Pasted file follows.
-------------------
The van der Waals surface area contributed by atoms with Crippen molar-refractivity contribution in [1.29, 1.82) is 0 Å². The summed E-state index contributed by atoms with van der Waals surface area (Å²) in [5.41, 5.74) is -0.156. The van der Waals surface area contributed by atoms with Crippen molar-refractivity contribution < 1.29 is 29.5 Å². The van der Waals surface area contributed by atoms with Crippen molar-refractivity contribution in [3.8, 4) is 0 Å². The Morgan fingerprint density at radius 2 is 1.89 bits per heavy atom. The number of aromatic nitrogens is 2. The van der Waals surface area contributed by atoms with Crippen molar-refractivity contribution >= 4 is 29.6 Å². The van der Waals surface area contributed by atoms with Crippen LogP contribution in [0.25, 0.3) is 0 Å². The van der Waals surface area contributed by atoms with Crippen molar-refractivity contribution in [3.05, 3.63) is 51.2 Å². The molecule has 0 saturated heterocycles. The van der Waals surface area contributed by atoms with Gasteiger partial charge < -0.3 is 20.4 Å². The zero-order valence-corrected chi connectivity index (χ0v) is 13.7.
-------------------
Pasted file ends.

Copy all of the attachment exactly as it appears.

The van der Waals surface area contributed by atoms with Crippen molar-refractivity contribution in [1.29, 1.82) is 0 Å². The summed E-state index contributed by atoms with van der Waals surface area (Å²) in [5.41, 5.74) is -0.156. The van der Waals surface area contributed by atoms with Crippen molar-refractivity contribution < 1.29 is 29.5 Å². The van der Waals surface area contributed by atoms with Crippen molar-refractivity contribution in [3.8, 4) is 0 Å². The Morgan fingerprint density at radius 2 is 1.89 bits per heavy atom. The number of aromatic nitrogens is 2. The van der Waals surface area contributed by atoms with Crippen molar-refractivity contribution >= 4 is 29.6 Å². The van der Waals surface area contributed by atoms with Crippen LogP contribution in [0.25, 0.3) is 0 Å². The van der Waals surface area contributed by atoms with Crippen molar-refractivity contribution in [3.05, 3.63) is 51.2 Å². The molecule has 0 saturated heterocycles. The van der Waals surface area contributed by atoms with Gasteiger partial charge < -0.3 is 20.4 Å². The zero-order valence-corrected chi connectivity index (χ0v) is 13.7.